Intensive Blood Pressure Lowering Significantly Decreases Hippocampal Volume

April 5, 2021
Marco Meglio
Marco Meglio

Marco Meglio, Associate Editor for NeurologyLive, has been with the team since October 2019. Follow him on Twitter @marcomeglio1 or email him at mmeglio@neurologylive.com

There were no significant treatment group differences for measures of Alzheimer disease regional atrophy, cerebral blood flow, or mean fractional anisotropy.

Data from a substudy of the Systolic Blood Pressure Intervention Trial (SPRINT-MIND; NCT01206062) revealed that intensive blood pressure treatment with systolic goal of less than 120 mm Hg was associated with a small but statistically significant greater decrease in hippocampal volume compared with standard treatment with a systolic blood pressure goal of less than 140 mm Hg.1

The results were consistent with the observation that intensive treatment is associated with greater decreases in total brain volume. In total, the mean hippocampal volume decreased from 7.45 cm3 to 7.39 cm3 (difference, ­–0.06 cm3 [95% CI, ­–0.08 to –0.04]) in the intensive treatment group (n = 356) compared to 7.48 cm3 to 7.46 cm3 (difference, –0.02 cm3 [95% CI, –0.05 to –0.003]) in the standard treatment group (n = 317; between-group difference in change, –0.033 cm3 [95% CI, –0.062 to –0.003]; P = .03).

Lead author Ilya M Nasrallah, MD, PhD, assistant professor of radiology, Hospital of the University of Pennsylvania, and colleagues recruited 673 patients who had baseline magnetic resonance imaging (MRI), 454 of which completed the 4-year follow-up at a median of 3.98 (interquartile range [IQR], 3.7-4.1) years after randomization.

There were no significant between-group differences for the other 2 structural biomarkers, SPARE-AD score and meta-ROI mean cortical thickness. Additionally, researchers noticed a decline in mean absolute and relative cerebral blood flow (CBF) in the posterior cingulate gyrus during follow-up, but there were no significant differences between treatment groups.

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Secondary biomarkers associated with vascular disease such as frontal gray matter were significantly decreased in the intensive treatment group (mean difference, –1.06 cm3 [95% CI, –1.95 to –0.16]; P = .02), but there were no between groups differences observed.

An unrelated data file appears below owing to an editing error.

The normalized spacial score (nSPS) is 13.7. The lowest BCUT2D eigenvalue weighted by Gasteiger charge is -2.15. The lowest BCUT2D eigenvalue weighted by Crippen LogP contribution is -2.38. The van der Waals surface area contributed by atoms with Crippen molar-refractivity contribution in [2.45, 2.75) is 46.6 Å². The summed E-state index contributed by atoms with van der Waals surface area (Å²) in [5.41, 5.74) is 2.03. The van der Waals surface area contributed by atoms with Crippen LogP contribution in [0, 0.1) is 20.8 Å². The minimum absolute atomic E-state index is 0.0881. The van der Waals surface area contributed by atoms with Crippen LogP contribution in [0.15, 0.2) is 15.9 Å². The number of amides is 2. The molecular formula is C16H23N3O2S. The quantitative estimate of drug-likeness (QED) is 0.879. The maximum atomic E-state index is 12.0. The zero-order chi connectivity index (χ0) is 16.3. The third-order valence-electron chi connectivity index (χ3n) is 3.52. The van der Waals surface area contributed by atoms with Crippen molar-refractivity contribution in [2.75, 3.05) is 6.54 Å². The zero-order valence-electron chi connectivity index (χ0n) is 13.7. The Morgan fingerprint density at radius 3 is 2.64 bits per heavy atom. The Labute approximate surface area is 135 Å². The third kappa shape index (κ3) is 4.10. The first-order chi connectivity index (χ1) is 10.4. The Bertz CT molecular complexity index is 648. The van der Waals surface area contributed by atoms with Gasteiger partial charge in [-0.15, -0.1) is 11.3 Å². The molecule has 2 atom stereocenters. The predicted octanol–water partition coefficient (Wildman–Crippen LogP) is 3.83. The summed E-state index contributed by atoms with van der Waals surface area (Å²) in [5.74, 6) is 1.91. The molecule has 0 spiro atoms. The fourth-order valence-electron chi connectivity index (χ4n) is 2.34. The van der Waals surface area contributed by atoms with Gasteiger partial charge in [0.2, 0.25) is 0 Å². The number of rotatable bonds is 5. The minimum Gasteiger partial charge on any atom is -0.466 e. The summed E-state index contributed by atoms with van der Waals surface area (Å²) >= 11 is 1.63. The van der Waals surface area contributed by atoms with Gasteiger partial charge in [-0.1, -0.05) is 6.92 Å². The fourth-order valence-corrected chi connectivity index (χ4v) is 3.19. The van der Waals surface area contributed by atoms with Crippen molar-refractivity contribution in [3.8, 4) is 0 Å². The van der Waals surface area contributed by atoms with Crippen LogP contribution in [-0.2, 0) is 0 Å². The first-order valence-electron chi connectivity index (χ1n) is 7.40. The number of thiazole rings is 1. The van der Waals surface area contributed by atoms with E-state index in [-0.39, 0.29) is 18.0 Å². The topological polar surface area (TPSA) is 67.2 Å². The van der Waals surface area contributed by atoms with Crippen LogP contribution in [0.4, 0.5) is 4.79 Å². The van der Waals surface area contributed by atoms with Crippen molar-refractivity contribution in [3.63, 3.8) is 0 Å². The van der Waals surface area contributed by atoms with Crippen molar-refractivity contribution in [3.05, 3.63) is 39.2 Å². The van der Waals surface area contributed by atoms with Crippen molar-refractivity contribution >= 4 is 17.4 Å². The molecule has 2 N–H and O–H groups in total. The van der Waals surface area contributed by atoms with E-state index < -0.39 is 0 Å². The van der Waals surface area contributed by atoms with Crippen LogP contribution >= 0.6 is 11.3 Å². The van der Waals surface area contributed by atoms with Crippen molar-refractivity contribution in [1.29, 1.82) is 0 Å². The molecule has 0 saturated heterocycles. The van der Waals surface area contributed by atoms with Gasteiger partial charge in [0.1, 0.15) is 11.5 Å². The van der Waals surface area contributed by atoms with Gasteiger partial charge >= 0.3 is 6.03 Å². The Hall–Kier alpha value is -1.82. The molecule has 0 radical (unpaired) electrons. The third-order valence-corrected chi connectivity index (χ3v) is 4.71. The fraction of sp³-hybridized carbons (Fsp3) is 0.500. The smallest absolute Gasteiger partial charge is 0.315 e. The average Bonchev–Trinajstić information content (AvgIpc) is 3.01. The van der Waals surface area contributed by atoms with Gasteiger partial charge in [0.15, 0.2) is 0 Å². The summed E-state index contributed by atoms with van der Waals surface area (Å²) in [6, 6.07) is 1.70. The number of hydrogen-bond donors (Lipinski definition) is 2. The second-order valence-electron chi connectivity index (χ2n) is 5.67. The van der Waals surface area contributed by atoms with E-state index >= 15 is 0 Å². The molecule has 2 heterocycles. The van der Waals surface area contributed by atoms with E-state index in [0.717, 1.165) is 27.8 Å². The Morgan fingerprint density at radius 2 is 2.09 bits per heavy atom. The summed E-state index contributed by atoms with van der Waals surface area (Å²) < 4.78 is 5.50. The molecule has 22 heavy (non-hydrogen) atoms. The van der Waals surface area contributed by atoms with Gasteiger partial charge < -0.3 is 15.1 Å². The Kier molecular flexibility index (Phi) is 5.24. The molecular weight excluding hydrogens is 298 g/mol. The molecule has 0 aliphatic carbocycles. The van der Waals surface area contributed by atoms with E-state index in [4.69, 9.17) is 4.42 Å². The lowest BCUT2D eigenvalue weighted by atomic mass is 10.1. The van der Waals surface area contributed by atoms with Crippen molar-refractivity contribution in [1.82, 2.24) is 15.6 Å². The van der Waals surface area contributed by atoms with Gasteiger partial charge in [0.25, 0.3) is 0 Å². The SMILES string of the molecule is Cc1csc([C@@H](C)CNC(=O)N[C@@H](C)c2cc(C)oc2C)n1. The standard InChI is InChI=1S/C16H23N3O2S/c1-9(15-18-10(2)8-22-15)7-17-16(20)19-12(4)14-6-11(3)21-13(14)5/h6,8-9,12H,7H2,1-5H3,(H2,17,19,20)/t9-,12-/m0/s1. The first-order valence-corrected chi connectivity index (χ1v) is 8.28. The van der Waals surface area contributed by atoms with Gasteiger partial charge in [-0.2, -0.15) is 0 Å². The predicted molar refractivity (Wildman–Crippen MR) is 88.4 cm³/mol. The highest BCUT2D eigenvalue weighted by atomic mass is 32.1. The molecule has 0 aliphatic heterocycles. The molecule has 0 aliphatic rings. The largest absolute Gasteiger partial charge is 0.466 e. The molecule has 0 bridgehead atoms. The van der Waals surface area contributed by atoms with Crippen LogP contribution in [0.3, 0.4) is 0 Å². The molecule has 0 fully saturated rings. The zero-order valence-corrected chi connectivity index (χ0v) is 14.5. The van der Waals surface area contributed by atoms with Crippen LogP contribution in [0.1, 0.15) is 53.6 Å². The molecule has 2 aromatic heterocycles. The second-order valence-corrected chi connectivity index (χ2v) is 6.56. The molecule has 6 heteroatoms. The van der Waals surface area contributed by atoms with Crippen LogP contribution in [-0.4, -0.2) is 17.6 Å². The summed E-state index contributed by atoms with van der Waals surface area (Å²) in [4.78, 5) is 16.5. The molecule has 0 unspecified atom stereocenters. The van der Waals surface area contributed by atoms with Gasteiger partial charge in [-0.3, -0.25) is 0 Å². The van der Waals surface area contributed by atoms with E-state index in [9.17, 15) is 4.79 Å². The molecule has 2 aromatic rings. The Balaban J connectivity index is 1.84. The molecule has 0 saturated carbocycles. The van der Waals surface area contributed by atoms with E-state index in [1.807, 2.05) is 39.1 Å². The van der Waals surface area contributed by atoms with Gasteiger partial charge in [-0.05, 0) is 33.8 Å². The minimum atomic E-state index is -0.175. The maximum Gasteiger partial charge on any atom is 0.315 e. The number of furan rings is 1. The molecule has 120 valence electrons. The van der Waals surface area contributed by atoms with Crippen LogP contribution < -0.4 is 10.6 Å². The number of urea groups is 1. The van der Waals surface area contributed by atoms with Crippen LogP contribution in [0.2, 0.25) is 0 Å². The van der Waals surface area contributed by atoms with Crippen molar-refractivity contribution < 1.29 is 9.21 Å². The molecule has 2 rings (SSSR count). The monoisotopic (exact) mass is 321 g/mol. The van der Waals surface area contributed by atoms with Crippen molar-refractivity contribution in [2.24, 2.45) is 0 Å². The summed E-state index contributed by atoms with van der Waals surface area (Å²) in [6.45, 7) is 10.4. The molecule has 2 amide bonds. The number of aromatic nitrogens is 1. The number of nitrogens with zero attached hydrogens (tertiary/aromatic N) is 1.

Participants aged 75 and older tended to exhibit larger changes in the most Alzheimer disease (AD)-related biomarker changes compared with those younger than 75 years. Specifically, they demonstrated larger decreases in hippocampal volumes and larger increases in SPARE-AD scores.

"In conclusion, there was no consistent evidence of a difference in the progression of AD-related neurodegeneration between intensive and standard blood pressure control. Beyond the previously reported favorable effect on WML volume, there was also no consistent association with other putative biomarkers of cerebrovascular disease, and the differences between groups in all of these MRI biomarkers were small,” Nasrallah et al noted.

Nominally significant interactions with respect to sex for mean cortical thickness (men: 0.035 [95% CI, –0.007 to 0.076]; women: –0.022 [95% CI, –0.054 to 0.010]; P = .03) and relative mean CFB in the posterior cingulate gyrus relative to putamen (men: –0.11 [95% CI, –0.21 to –0.01]; women: 0.03 [95% CI, –0.05 to 0.11]; P= .03) were observed.

The final analysis of the SPRINT-MIND trial was published in January 2019 and showed that implementing an intensive treatment strategy does not significantly reduce dementia risk compared to standard care.2

In the intensive treatment group (n = 4678), there were 7.2 cases of probable dementia per 1000 person-years (149 cases), compared to 8.6 cases per 1000 person-years (176 cases) in the standard treatment group (n = 4683), over the total median follow-up of 5.11 years (hazard ratio [HR], 0.83 [95% CI, 0.67 to 1.04]). In total, 9361 participants with a mean age of 67.9 years were randomized to either the intensive group or the standard treatment group.

Although the trial was not successful in its primary outcome, a secondary composite outcome of mild cognitive impairment (MCI) or probably dementia was shown to be significantly different between groups, in favor of the intensive treatment group (HR, 0.85 [95% CI, 0.74 to 0.97]; P = .01). There were 20.2 cases per 1000 person-years in the intensive group compared to 24.1 per 1000 person-years in the standard group.

REFERENCES
1. Nasrallah IM, Gaussoin SA, Pomponio R, et al. Association of intensive vs standard blood pressure control with magnetic resonance imaging biomarkers of Alzheimer disease: secondary analysis of the SPRINT MIND randomized trial. JAMA Neurol. Published online March 8, 2021. doi: 10.1001/jamaneurol.2021.0178.
2. Williamson JD, Pajewski NM, Auchus AP, et al. Effect of intensive vs standard blood pressure control on probable dementia: a randomized clinical trial. JAMA. Published online January 28, 2019. doi: 10.1001/jama.2018.21442.